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Why Use the CALCULATE() Function
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The CALCULATE() function is very popular in measures Here, we examine why this might be so Measures have filter context As the user filters (Report Filter and/or Row Labels or Column Labels) and/or slices (Slicers Vertical or Slicers Horizontal), they change the context in which the measures are shown in the pivot table By default, the measure values will change to reflect the current context measures are re-evaluated every time the context is changed This may or may not be the result you desire
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Prac tical PowerPivot & DAX Formulas for Excel 2010
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The CALCULATE() function gives you total control over the way filters affect the measures You can use the function to honor an existing filter, you can ignore the filter altogether, you can change the filter, you can honor the filter only in part, or you can create a new filter context that is completely different from the filter context implemented by the user in the pivot table GUI Wow again! In slightly simpler language, CALCULATE() lets you control how measures (added to the Values drop-zone) change or don t change as the user manipulates the pivot table Here s a step-by-step example to get you started:
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Create a new pivot table, or remove all entries from the PowerPivot Field List drop-zones for an existing pivot table Add Category (from the Products table) to Row Labels Add Year (from Orders) to Slicers Horizontal Add Country (from Customers) also to Slicers Horizontal Add Quantity (from Order Details) to Values its default name should be Sum of Quantity The resulting pivot table is shown in Figure 4-9 Notice the grand total is 51317 Use the slicer to show just 1996 the total is now 9581 (please be aware that there are different incarnations of Northwind with differing years and sales figures you may adjust the exercise to reflect your totals and years) Remove the Year slice and slice on Austria from the Country slicer; the total is now 5167 Then, try both 1996 and Austria; the result is 949 Then remove the slices You have just been changing the filter context of the measure (an implicit measure based on a table column, Quantity) in the pivot table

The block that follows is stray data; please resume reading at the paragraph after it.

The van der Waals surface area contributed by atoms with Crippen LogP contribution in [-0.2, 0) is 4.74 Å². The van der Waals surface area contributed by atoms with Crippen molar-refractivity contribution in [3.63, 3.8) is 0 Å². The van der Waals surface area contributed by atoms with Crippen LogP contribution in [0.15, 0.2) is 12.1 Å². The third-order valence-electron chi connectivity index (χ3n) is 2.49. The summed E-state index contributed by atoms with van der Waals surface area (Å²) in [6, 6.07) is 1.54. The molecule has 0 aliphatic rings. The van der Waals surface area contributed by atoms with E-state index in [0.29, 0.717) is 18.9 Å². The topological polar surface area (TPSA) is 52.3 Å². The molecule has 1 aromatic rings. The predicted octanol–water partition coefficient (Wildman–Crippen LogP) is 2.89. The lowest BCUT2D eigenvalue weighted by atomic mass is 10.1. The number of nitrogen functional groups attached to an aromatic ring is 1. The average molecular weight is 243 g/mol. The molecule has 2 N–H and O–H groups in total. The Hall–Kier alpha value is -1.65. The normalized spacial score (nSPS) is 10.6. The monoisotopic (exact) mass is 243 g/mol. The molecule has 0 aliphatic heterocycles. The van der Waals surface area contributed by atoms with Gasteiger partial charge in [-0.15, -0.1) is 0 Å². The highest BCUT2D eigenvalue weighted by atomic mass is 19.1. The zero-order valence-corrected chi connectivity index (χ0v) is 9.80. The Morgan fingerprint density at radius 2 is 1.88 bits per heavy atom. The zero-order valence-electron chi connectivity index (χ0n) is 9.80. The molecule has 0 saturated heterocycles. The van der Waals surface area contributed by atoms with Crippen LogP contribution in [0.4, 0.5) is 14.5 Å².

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Figure 4-9
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Pivot table example
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4: DAX: Overview
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Figure 4-10 Measure Settings dialog
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With the focus in the pivot table, click the New Measure button in the Measures group on the PowerPivot ribbon In the Measure Settings dialog, make sure the Table name is Order Details; for Measure name, enter DAXMeasure; in Formula, enter the following DAX formula; and click Check Formula Your dialog should look like Figure 4-10 Click OK Your pivot table now resembles Figure 4-11
=SUM('Order Details'[Quantity])
Figure 4-11 Pivot table with a measure based on a DAX formula
Prac tical PowerPivot & DAX Formulas for Excel 2010 5 6
Check the overall total, then the totals for 1996, for Austria, and for 1996 and Austria Your new measure written in DAX is no different from the implicit measure Change the DAX formula One way to do this is to click the Measure Settings button, while the focus is in the pivot table Alternatively, you can right-click the measure in the field list and choose Edit Formula Yet another method is to rightclick the measure in the Values drop-zone and choose Edit Measure The new syntax is as follows:
=CALCULATE(SUM('Order Details'[Quantity]))
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Check the overall figure, 1996, Austria, and 1996/Austria again There is no change The measure is still honoring the filter context Once more, change the formula This time, extend the CALCULATE() function as shown here:
=CALCULATE(SUM('Order Details'[Quantity]),ALL(Customers[Country]))
Try with no slicer (that is, no filter), just 1996 with all countries, just Austria with all years, and just 1996 with Austria The four results are shown in Figure 4-12 (No filter), Figure 4-13 (Year filter), Figure 4-14 (Country filter), and Figure 4-15 (Year and Country filter) These are the first of three sets of four results in this exercise
Figure 4-12 No filter context 1/3
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